It’s midnight and it has been one of the busiest shifts I have worked. It’s pouring rain, and the call is 15 minutes away. My partner is just as exhausted but, as with every call, we are ready to help.
We arrive on scene and the police (PD) are there talking to the patient. The patient is standing on his porch and does not appear to be in distress. We approach the group of them and ask what we can help with. PD informs us that patient has been drinking, quite a bit, and believes he will have an asthma attack in the next few hours. That’s right. Not currently, which would be an emergency. He will be having an asthma attack in the next few hours.
We assess the patient and inform him his vitals are stable. He still prefers to go to the hospital, which is our routine, so we let him know we are happy to oblige. Once inside our truck, the patient argues with me about which finger is his ring finger. I was using his ring finger on his right hand to check his sugar but he insists his only ring finger is on his left hand with a ring on it. He is partially correct, but he does in fact have two ring fingers.
Finally, we are en route. The patient calls family to let them know he will be going to the hospital yet he informs each one differently. One, he informed he would be going to the urgent care. I corrected him and reminded him he was going to the ER. The next, he informs he is going to the children’s hospital. I again correct him and let him know he will be going to the ER.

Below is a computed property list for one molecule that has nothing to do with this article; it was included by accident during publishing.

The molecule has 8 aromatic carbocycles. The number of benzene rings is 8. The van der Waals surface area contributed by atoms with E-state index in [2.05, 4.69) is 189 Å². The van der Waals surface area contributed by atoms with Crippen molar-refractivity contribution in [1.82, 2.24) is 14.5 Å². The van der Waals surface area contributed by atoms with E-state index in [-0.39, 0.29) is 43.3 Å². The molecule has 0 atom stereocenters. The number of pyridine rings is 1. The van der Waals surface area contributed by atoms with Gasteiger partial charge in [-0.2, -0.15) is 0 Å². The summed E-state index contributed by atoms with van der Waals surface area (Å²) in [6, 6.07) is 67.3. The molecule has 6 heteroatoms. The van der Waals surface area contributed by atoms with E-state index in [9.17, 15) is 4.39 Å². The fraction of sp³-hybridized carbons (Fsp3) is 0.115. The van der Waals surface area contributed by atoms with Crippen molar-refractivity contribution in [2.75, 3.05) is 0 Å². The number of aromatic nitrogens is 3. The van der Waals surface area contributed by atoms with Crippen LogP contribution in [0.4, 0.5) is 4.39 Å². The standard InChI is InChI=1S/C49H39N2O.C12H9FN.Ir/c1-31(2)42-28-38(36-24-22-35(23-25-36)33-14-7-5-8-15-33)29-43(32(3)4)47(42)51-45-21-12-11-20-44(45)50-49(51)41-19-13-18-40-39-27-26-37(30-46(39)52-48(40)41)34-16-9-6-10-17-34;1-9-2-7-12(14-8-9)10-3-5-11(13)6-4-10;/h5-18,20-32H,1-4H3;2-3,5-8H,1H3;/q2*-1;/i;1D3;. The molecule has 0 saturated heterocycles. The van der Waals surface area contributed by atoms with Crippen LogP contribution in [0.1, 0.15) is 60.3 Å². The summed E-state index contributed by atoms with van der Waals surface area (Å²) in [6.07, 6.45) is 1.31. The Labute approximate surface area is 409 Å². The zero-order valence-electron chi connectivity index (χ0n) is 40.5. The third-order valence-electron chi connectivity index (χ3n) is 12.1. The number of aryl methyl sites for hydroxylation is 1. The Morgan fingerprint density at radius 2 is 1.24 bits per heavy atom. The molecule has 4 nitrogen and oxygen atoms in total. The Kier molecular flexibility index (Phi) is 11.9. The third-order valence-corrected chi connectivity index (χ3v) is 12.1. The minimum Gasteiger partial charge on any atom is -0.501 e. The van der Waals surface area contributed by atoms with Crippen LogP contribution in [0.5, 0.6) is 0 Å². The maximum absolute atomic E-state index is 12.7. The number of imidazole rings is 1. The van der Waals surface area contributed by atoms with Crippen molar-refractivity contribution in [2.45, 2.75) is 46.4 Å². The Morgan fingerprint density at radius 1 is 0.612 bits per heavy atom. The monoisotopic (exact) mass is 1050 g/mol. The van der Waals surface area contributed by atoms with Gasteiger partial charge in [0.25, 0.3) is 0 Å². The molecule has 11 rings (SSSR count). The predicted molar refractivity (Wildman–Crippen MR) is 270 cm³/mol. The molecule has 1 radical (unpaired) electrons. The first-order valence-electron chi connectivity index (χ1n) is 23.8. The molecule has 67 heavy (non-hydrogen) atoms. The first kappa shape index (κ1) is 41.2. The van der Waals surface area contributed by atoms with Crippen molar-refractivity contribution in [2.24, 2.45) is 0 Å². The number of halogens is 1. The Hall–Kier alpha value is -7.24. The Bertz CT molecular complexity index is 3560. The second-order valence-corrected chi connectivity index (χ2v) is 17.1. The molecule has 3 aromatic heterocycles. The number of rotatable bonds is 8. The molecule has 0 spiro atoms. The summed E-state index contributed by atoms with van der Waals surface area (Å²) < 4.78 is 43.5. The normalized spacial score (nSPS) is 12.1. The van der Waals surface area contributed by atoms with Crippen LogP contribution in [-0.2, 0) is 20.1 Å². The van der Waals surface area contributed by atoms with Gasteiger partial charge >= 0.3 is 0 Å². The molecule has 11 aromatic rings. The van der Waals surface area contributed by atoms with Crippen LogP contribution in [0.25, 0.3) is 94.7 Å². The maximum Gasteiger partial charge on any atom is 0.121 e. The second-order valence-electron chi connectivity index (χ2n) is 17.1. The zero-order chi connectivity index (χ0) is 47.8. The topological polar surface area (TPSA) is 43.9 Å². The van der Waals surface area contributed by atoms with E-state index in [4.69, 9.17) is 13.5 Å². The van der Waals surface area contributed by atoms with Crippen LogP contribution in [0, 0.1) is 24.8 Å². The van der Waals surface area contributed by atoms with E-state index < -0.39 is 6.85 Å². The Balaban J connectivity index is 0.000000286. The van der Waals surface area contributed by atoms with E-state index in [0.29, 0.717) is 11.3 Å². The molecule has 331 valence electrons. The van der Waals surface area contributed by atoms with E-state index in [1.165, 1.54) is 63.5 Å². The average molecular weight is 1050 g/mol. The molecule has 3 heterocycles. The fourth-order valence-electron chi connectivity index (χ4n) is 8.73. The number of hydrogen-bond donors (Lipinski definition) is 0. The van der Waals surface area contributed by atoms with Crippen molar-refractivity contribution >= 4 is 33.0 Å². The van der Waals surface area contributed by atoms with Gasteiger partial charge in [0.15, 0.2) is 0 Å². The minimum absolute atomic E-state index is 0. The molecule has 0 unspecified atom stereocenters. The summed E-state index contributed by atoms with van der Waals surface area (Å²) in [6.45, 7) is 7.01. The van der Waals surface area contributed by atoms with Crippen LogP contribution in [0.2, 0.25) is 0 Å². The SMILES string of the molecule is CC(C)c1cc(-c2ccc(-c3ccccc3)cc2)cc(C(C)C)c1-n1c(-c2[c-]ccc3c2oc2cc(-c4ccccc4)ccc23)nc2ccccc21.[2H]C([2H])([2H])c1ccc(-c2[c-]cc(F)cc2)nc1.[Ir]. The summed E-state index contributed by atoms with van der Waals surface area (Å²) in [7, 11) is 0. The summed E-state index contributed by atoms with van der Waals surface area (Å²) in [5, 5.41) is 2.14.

We arrive at the ER. At this point, it is nearly 1am. I give the nurse a full, but pointless, report. I ask if she has any questions and she tells me she is all set. Our work is done. The call is complete. As we exit the hospital, we see another crew has brought in a gun shot wound. My partner and I laugh to each other. Not at the victim of the shooting, but at the fact that the two patients so accurately represent the vast array of calls we in EMS respond to.
Was our patient experiencing an emergency? Well, I suppose that depends on a person’s definition of emergency. Although it seems trivial to us, our patient felt he was in distress. And we treated him with the same respect we would have if we had taken the gun shot call.
We return to the station for some much needed sleep. On the ride, we giggled about some of our calls and the nature of them. In EMS, we take calls like this one that seem so silly. But, it’s our job! This call just happened to be a fun one to share and give a lighthearted insight into our shifts.
We pull into the station and turn off the truck to head inside and sleep.
And the tones drop again; “239 med 3”. And so the cycle starts again.